Take the 2-minute tour ×
Stack Overflow is a question and answer site for professional and enthusiast programmers. It's 100% free, no registration required.

I have the following scenario:

  • Swing control that returns a Calendar object
  • Intermediate DateTime object that I use to do heavy date/time manipulation (joda)
  • Database connection (OraclePreparedStatement) that only takes a java.sql.Date object

My problem is that the Calendar and DateTime objects are properly displaying the date in GMT (which I want), but when I convert to java.sql.Date in order to send to the database, the date is converted to the local time zone.

For example:

  • Calendar and DateTime are 2012-08-13T23:59:59.000Z (correct GMT)
  • Resulting java.sql.Date is 2012-08-14 (incorrect local UTC+2 date)

Below is the code I'm using to do the conversion.

DateTime dateGmt = new DateTime(calendarGmt.getTimeInMillis(), DateTimeZone.UTC);
java.sql.Date sqlDate = new java.sql.Date(dateGmt.getMillis());

I don't know how to create a java.sql.Date object while retaining the correct time zone. It's also entirely possible that I'm doing an incorrect conversion.

share|improve this question

3 Answers 3

up vote 4 down vote accepted

The internal representation of a java.sql.Date is the number of milliseconds that have passed since January 1, 1970 00:00:00.000 GMT.

Are you sure that you're not looking at a toString problem? The method toGMTString(), although depreciated, still exists.

share|improve this answer
    
This could be the issue since I have had craziness happen with java.util.Date.toString() and its loss of time zone information. I'll test something and report back. –  Justin Skiles Aug 13 '12 at 16:49

Losing Time

One problem may be that java.sql.Date are supposed to be…

'normalized' by setting the hours, minutes, seconds, and milliseconds to zero in the particular time zone with which the instance is associated.

…according to the documentation. That means, the time portion of the date-time is being cleared from your java.util.Date or Joda-Time DateTime objects.

No Time Zone

As the correct answer by Gilbert Le Blanc notes, both java.util.Date and java.sql.Date have no concept of time zone internally. They store the number of milliseconds since the Unix epoch.

Those classes pull a nasty trick: Their toString methods apply your JVM's default time zone to the rendering of the string. Very confusing. The Date object has no time zone, yet when displayed as a string you see a time zone.

If your java.util.Date object contains the number of 1344902399000L milliseconds since the epoch (1970 start), that means 2012-08-13T23:59:59.000Z in UTC/GMT. But if your JVM believes itself to be in France with Daylight Saving Time (DST) in effect, you'll see 2 hours ahead of UTC/GMT: 2012-08-14T01:59:59.000+02:00 described in that class' awful string format. The same moment of time has different day-of-month meaning (13 vs 14) in different time zones, with the clock-on-the-wall being past midnight.

Joda-Time To The Rescue

The Joda-Time 2.4 library can be helpful here. Pass either the java.sql.Date or java.util.Date object to a DateTime constructor along with the UTC time zone object to get a clear picture of the value with which you are struggling.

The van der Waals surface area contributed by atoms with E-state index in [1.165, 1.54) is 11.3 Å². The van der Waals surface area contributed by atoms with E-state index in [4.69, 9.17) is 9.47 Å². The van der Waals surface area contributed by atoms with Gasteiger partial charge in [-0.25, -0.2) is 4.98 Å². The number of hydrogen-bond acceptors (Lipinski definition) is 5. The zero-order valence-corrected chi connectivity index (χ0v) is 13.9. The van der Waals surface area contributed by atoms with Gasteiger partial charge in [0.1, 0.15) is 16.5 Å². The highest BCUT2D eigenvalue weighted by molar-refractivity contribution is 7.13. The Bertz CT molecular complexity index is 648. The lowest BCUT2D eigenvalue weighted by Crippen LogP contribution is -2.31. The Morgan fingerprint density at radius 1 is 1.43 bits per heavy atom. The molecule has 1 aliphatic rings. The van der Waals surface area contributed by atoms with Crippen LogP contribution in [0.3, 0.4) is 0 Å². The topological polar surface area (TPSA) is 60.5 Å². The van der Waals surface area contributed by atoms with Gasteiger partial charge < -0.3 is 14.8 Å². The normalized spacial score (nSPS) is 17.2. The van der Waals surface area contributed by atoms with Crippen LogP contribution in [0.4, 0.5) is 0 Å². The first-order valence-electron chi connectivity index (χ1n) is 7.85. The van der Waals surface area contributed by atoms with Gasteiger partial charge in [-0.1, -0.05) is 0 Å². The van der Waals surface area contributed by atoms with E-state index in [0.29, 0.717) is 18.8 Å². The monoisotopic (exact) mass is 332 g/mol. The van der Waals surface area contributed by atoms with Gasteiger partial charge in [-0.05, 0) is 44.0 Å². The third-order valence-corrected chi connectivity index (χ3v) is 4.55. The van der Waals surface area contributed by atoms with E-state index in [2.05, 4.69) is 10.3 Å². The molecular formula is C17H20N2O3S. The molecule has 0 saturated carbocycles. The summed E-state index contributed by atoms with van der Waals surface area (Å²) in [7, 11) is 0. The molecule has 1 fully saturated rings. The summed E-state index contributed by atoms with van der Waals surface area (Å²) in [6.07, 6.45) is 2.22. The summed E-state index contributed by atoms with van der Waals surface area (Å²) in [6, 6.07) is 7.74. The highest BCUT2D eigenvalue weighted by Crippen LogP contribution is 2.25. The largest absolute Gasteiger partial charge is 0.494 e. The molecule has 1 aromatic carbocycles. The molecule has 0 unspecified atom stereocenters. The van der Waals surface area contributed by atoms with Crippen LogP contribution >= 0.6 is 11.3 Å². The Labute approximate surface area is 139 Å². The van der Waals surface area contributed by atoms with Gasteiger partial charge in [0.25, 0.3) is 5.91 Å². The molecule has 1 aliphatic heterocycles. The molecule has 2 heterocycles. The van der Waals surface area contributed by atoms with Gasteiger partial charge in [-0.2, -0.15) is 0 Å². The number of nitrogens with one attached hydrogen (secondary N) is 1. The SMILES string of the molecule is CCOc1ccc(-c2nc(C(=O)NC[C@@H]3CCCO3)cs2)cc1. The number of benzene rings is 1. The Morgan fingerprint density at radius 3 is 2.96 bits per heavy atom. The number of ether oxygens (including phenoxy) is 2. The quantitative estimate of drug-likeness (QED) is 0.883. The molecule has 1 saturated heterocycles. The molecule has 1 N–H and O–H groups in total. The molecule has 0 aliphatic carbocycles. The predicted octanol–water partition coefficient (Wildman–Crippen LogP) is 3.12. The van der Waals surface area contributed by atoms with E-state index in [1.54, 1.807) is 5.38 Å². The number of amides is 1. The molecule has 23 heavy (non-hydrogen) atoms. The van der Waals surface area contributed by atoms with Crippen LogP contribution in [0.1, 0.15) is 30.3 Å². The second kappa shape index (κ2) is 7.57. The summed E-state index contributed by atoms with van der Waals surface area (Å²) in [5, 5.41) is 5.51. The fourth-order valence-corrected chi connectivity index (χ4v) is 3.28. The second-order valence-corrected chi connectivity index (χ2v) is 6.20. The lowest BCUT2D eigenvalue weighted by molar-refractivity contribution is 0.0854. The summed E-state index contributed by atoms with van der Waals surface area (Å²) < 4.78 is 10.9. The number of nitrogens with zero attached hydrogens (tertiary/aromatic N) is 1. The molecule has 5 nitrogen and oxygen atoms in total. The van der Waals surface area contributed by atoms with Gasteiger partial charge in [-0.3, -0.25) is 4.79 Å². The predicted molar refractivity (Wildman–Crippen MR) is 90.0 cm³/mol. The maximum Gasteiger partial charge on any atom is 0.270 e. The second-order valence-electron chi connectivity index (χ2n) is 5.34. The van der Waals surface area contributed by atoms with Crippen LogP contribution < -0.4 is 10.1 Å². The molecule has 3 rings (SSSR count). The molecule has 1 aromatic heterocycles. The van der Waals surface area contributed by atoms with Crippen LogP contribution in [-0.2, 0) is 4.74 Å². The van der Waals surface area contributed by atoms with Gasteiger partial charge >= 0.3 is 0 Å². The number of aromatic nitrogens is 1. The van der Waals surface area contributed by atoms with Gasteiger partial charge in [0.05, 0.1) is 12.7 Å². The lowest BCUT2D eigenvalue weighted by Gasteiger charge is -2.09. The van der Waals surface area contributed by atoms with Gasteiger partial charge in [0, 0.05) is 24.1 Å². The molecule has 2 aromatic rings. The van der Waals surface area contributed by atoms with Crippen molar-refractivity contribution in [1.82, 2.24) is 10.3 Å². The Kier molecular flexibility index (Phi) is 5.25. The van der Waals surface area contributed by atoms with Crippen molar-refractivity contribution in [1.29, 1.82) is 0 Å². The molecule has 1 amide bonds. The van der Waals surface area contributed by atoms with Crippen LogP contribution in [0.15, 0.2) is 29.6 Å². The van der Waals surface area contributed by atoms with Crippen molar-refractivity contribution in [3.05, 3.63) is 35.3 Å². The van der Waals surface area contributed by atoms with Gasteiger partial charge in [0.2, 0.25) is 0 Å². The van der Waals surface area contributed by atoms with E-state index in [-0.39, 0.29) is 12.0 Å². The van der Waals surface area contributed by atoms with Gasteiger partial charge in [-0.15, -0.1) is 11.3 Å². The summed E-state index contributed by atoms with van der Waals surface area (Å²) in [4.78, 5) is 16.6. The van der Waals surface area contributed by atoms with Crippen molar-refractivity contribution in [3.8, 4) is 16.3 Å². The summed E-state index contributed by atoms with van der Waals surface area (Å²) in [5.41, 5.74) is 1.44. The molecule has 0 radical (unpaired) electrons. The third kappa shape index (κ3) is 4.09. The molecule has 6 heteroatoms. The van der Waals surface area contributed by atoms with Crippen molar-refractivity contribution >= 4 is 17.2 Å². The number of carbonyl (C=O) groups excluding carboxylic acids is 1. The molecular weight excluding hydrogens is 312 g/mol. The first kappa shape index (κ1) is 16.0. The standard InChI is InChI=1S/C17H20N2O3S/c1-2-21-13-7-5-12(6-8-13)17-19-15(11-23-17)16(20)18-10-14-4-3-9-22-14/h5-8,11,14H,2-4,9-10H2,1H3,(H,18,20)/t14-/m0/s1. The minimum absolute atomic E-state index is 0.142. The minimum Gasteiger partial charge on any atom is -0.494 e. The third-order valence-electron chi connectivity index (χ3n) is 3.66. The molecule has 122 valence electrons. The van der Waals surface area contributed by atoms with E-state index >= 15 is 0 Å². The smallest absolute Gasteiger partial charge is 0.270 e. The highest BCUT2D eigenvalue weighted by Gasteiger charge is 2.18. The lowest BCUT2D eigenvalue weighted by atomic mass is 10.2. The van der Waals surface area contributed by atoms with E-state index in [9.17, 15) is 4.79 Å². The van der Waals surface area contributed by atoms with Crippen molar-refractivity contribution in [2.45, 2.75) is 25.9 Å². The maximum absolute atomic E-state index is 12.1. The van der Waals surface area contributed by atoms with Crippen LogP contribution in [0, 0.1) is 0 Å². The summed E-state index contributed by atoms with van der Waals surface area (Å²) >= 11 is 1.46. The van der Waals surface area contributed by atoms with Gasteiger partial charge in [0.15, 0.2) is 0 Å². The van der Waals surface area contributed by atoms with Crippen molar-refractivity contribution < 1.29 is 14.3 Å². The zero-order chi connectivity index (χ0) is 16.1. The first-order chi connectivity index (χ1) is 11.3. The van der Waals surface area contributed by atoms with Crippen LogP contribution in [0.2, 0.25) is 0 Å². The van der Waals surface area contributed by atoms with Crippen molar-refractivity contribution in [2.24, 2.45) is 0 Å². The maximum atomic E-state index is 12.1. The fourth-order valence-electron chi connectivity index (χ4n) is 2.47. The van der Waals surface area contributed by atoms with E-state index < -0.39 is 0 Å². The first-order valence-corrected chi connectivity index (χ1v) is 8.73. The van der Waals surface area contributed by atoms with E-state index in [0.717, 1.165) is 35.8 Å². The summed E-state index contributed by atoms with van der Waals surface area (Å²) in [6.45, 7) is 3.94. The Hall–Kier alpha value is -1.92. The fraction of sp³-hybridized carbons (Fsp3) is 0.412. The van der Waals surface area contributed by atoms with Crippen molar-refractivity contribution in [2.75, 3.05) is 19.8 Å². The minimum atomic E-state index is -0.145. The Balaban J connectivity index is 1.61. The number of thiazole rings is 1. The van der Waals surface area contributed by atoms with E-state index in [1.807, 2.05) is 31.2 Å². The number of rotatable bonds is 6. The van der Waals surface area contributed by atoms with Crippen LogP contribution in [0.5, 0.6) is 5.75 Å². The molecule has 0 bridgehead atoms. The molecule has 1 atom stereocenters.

java.util.Date date = new java.util.Date( 1390276603054L );
DateTime dateTimeUtc = new DateTime( date, DateTimeZone.UTC );
System.out.println( "dateTimeUtc: " + dateTimeUtc );

When run…

2014-01-21T03:56:43.054Z

To convert the other direction from Joda-Time to java.util.Date…

java.util.Date date = myDateTime.toDate();

To convert the other direction from Joda-Time to java.sql.Date…

java.sql.Date date = new java.sql.Date( myDateTime.getMillis() );
share|improve this answer
    
And what is the way back? Is it: new java.sql.Date(jodaDateTimeValue.withZone(DateTimeZone.UTC).getMillis())? –  thomas.mc.work Feb 20 at 9:41
1  
@thomas.mc.work No, going from a Joda-Time DateTime object to a java.util.Date is much easier than that… just call the toDate method. Like this: java.util.Date date = myDateTime.toDate();. For a java.**sql**.Date, you were close but don't need the UTC as Millis are always UTC. So: java.sql.Date date = new java.sql.Date( myDateTime.getMillis() ); –  Basil Bourque Feb 20 at 9:46
    
But when i convert java.sql.Date from database with the value "2014-02-01" in this way then i get "2014-01-31T23:00:00.000Z" (my time zone is CET). When i use the time zone CET then it is correct: "2014-02-01T00:00:00.000Z". Why is that? –  thomas.mc.work Feb 20 at 13:23
1  
@thomas.mc.work (a) Avoid those three-letter time zone codes like "CET". User a proper time zone name. (b) When parsing string to DateTime, pass the time zone in which to frame the time or else your JVM's default is used. Example: DateTime dateTime = new DateTime( "2014-02-01", DateTimeZone.forID( "Europe/Berlin" ) );2014-02-01T00:00:00.000+01:00 (c) Germany is 1 hour ahead of UTC. So the first moment of the day 00:00:00 in Hanover is 23:00:00 the previous day in UTC. Being "ahead" of UTC means moving backwards to UTC. –  Basil Bourque Feb 21 at 4:07
    
That's working. Thank you very much! –  thomas.mc.work Feb 21 at 12:38

I guess you may need to add in configuration file TIMEZONE=GMT

In web application this is defined in web.xml

<context-param> <param-name>javax.faces.DATETIMECONVERTER_DEFAULT_TIMEZONE_IS_SYSTEM_TIMEZONE</p‌​aram-name> <param-value>true</param-value> </context-param>

Regards

share|improve this answer

Your Answer

 
discard

By posting your answer, you agree to the privacy policy and terms of service.

Not the answer you're looking for? Browse other questions tagged or ask your own question.